Doom by William Gerhardie, 3/5
Few escape the author’s satirical pen in this madcap, semi-autobiographical novel, even himself. From struggling artists to business magnates, grasping socialites to simple countryfolk, Gerhardie peoples his version of reality with mostly unlikeable but all too recognizable characters, living in a doomed world that is not as different from ours as one might hope. Is it an eerie prescience, or just a testament to mankind’s unchanging nature, that a novel written almost 100 years ago would depict the machinations of mass media moguls, the limitless privilege of the wealthy elite, and a world polarized by war over Russian territorial claims?
Why I read it: another entry on the list of “10 Forgotten Fantastical Novels You Should Read Immediately.”
Looking for the General
Looking for the General by Warren Miller, 3/5
Set in a semi-dystopian version of the 1960s, this bizarre book is written from the perspective of a physicist who becomes radicalized by an alien cult (literally, a group of people who believe aliens possessing unimaginable knowledge and power, having left earth, continue to monitor mankind via possession of abducted individuals and will return to elevate the deserving). It is a testimony to Miller’s observational powers and skill as a writer that he could create a serious, insightful, and fascinating novel based on such an unhinged premise.
Why I read it: Many years ago, I encountered a list of “10 Forgotten Fantastical Novels You Should Read Immediately,” and am slowly working my through it, having finally got around to using my library’s interlibrary loan service to order the more rare or out-of-print entries.
Early Riser: A Novel by Jasper Fforde, 3/5
This dystopian novel explores the logistical, social, and political implications of living in a world so close to another ice age that humans must hibernate through the winter months. Fforde’s inimitable style does shine through in a couple places, but overall I found the story to be a bit on the pedestrian side. Not exactly predictable, but familiar, like it was based on a Netflix series I’d already seen or something. Of course, Netflix was still a mail-order DVD service the last time I read anything by Jasper Fforde, so hopefully the perceived lack of depth and magic is not simply a result of brain rot from indulging in more mindless TV than good books in the last few years.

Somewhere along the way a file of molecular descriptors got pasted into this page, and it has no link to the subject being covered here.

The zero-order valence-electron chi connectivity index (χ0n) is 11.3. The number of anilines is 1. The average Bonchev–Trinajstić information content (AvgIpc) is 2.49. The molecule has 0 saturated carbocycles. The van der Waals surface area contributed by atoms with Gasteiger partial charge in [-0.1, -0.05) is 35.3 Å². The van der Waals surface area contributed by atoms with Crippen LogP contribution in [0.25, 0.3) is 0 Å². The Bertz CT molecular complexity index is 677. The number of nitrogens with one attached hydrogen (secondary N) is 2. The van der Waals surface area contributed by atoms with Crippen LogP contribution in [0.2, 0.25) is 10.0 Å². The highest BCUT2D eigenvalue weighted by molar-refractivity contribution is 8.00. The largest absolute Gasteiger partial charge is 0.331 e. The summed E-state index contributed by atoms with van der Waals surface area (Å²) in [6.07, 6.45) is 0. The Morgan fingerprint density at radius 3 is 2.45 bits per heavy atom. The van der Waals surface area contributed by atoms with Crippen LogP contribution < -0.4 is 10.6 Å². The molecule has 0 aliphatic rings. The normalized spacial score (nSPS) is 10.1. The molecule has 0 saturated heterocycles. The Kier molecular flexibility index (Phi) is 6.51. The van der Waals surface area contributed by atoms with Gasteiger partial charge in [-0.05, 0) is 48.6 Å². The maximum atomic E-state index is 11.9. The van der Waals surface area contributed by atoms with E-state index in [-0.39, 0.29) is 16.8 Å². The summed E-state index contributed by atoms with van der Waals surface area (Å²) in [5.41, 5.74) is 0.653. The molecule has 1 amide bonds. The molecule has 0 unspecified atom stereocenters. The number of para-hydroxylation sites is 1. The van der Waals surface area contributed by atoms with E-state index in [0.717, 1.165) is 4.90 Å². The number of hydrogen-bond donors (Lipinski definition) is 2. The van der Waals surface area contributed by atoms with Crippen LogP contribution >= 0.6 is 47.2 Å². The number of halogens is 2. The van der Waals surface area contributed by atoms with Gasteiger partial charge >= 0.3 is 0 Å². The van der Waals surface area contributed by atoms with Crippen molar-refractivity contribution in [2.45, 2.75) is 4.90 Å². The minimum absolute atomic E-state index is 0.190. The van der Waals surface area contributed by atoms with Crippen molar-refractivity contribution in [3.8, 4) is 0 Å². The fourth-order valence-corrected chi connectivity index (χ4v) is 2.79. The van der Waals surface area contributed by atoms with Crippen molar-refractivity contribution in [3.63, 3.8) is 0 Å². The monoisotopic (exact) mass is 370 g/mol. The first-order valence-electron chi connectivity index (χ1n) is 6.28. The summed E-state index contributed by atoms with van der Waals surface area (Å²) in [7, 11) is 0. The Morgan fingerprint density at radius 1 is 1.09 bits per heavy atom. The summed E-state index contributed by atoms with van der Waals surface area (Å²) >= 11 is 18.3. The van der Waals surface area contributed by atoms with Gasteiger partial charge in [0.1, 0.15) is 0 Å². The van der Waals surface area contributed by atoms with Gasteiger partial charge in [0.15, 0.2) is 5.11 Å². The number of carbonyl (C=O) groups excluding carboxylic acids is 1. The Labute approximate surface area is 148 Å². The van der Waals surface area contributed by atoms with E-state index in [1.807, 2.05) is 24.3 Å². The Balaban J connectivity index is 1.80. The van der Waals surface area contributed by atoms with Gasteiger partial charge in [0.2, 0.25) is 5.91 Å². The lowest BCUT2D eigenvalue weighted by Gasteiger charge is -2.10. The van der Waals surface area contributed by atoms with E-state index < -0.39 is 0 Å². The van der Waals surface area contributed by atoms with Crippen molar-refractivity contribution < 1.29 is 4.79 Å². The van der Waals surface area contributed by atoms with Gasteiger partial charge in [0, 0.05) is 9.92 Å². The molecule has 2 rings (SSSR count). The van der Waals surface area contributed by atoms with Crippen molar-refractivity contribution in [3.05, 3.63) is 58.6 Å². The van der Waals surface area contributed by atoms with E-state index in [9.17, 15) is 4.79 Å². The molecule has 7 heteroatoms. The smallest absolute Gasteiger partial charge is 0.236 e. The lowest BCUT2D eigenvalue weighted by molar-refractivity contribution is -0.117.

Why I read it: the author came up in conversation with my sister.
Mockingbird by Walter Tevis, 5/5
In this touching story, set in an eerily believable dystopian future, Tevis explores what it means to be human–a well-worn topic that somehow finds fresh, new life under his sensitive but sure hand. I quite liked how the story unfolded when approached with rather less preknowledge than could be gained from the previous sentence, so I will leave this review suitably sparse. Suffice it to say that the author’s insight into the human condition combines with the book’s accessibility, immediacy and artistic merit to outshine, in my opinion, other novels in the genre, such as Brave New World and 1984.
[Why I read it: A recommendation from my friend, Alison.]
Ready Player One
Ready Player One: A Novel by Ernest Cline, 3/5
A dystopian setting in Planet Earth’s near future provides an interesting contrast to the steady stream of 1980s trivia in this homage to geek culture. It is, perhaps, unreasonable to complain about the preponderance of cliches and stereotypes in this novel, since Cline uses them effectively to create an exciting, page-turner story. However, the complete lack of character development, increasingly contrived plot, clumsy foreshadowing, excruciatingly poorly-written “love” angle, and lightweight ending complete with deus ex machina ultimately kind of killed it for me.
[Why I read it: I waited so long for this book to come in at the library that I’ve completely forgotten how I heard about it. Perhaps a friend told me about it?]